Bac Philo: Learning how to think independently, by rote

Filed under: Uncategorized — franceblogger @ 7:54 am

One of the advantages of waiting until nearly seven years after I arrived in France to start my French journal is I don’t write a lot of ‘those wacky French’ or ‘that wacky American in France’ stories. Thus I hope to interest not just Americans with histoires that confirm the French are wacky, but French people as well, with a point of view that is both independent and informed or at least not totally ignorant about French modes. With the bac philo, however, I have to disclose right away that the following treatise is based on only the slimmest understanding of this French rite of Spring. Hopefully my French readers will forgive my audacity in the interests of having a new perspective.

If I understand correctly, the various bacs — French, History, Philo — are end of high school tests. There’s even a ‘bac blanc,’ taken the year before the end of high school to get you ready.

At first glance, the Bac Philo — to which 150,000 students will be subjected Monday and for which they’re now cramming (even the kids on my nightly soap opera, the Marseille-based Plus Belle la Vie, are seen turning their attention from their amorous misadventures to Kant and Kirkegard) (thank goodness the weather is still on strike) — would seem to fall under the French Exception, as France Culture’s morning host Ali Baddou noted on today’s program. But does it really?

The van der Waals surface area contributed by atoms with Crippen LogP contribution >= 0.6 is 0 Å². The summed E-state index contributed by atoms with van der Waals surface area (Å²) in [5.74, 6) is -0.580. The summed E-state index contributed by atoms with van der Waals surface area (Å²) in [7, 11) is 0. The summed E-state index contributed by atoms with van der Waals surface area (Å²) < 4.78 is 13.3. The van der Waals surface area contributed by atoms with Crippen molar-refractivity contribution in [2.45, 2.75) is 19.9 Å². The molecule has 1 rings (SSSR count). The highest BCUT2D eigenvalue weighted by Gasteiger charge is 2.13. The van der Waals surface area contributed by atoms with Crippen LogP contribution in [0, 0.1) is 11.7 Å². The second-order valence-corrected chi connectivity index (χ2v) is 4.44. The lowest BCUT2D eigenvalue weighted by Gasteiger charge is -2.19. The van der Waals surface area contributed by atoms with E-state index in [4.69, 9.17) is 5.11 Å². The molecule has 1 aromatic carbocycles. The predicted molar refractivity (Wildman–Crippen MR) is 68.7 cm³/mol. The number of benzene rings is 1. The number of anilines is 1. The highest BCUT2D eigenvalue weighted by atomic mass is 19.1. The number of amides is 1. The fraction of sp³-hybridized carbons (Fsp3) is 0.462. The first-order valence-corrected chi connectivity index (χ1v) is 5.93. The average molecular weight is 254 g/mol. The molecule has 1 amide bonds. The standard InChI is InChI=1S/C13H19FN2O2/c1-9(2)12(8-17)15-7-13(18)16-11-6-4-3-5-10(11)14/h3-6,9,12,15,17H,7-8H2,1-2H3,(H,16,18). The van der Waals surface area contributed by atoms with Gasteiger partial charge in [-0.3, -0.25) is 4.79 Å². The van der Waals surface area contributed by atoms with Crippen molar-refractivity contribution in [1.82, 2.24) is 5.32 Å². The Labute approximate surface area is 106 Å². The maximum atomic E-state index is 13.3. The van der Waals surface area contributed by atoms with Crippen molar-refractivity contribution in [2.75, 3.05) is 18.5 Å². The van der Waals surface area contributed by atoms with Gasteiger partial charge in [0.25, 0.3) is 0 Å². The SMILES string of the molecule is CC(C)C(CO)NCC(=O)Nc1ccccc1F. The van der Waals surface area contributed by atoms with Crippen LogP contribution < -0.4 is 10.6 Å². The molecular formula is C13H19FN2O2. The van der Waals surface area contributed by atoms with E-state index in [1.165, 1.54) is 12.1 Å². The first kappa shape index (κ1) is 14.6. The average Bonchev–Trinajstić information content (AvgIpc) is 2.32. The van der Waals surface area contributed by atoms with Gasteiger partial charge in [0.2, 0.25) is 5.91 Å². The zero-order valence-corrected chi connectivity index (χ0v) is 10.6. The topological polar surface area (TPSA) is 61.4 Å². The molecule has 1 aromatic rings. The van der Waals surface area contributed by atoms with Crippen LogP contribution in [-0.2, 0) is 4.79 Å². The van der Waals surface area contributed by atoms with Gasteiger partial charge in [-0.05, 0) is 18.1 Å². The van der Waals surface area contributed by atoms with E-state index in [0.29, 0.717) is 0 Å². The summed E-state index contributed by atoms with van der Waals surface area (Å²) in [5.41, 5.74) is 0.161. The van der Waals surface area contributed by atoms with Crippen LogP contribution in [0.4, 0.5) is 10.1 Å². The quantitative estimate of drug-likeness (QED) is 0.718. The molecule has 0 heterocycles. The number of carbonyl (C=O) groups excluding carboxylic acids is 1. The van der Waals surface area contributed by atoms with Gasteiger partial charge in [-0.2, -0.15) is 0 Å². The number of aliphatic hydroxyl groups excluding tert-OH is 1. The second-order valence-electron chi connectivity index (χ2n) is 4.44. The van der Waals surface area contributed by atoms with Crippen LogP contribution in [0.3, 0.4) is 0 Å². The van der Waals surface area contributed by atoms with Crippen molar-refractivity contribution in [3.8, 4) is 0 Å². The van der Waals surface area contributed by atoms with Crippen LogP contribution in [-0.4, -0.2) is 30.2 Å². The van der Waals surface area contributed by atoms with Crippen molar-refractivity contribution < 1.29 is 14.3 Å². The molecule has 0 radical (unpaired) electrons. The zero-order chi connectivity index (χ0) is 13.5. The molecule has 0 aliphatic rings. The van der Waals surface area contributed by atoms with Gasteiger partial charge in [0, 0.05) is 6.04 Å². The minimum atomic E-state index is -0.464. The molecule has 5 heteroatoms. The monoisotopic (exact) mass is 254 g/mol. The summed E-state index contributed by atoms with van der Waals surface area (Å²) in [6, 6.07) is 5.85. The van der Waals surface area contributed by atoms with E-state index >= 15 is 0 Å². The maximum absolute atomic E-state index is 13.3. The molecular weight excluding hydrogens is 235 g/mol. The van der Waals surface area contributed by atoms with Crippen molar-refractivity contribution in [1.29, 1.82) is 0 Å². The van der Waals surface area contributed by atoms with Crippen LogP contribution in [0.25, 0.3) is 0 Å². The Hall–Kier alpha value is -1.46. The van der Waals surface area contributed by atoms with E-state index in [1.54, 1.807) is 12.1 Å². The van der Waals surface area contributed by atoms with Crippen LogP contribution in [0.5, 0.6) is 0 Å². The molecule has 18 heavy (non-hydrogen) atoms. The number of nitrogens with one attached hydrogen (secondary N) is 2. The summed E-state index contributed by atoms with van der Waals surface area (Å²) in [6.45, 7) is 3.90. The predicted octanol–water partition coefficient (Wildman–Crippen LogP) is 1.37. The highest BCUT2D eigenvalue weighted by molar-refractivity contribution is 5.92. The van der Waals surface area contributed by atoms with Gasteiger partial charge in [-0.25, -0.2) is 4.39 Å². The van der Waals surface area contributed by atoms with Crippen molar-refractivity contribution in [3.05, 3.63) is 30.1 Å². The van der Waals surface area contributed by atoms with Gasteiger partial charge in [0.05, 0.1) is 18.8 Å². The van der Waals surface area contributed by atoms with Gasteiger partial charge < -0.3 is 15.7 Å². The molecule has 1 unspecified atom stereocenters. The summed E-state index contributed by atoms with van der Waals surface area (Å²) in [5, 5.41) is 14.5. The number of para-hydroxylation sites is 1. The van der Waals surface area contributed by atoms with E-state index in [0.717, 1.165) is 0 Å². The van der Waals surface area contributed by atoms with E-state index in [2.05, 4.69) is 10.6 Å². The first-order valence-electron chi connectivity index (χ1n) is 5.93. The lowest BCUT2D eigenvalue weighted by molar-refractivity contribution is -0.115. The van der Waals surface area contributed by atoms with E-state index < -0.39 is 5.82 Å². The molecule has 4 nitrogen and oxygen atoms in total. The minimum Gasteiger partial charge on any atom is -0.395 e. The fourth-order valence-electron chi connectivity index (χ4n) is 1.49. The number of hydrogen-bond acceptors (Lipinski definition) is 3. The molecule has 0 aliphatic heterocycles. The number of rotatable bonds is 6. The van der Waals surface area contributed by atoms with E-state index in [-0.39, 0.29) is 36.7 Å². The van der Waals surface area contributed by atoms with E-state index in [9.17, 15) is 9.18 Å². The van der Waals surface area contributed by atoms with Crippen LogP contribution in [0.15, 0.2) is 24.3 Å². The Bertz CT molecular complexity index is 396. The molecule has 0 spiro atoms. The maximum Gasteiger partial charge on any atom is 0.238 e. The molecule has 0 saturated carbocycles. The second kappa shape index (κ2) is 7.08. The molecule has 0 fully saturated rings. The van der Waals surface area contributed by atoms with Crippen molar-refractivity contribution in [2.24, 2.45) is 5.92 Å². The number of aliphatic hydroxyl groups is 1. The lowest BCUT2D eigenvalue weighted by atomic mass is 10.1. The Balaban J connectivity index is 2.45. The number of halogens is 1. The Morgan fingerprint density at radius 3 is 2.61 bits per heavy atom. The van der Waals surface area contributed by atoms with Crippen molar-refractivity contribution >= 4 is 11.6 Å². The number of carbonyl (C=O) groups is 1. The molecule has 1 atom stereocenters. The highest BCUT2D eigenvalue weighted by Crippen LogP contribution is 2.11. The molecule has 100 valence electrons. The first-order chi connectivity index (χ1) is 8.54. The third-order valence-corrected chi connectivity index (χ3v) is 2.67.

As explained by Baddou’s guests, the students have six months to read various philosophers, all dead, and to develope an independent way of thinking which they must then demonstrate in a four-hour test. This will somehow be ‘corrected’ by the profs. I’m not sure how a teacher would go about correcting a student’s explanation of his/her independent system of thought. Seems contradictory.

But to get back to the question: Is this really a French exception? At first I thought, cool, we didn’t have to study and then take a test in philosophy at Mission High School in San Francisco…. But then I recalled trying to wade through Plato (didn’t make it), and discovering Camus in Ralph Saskie’s literature class in my junior (demi-final) year of high school. It seems to be that integrated into a literature class, and thus making part of a composite — studying ways of thought, and reading stories that depict thought in action — we have a better chance to understand the whole, and how it applies to life, then if we’d had to read exclusively Philosophy for six months *and* from what we read then come up with our own independent system of thought. And the pire — the worse — to have to do this at 17 years old. Moi, j’ai 47 and I still don’t have a system.

June 12, 2008

The weather is on strike

Filed under: Uncategorized — franceblogger @ 7:35 am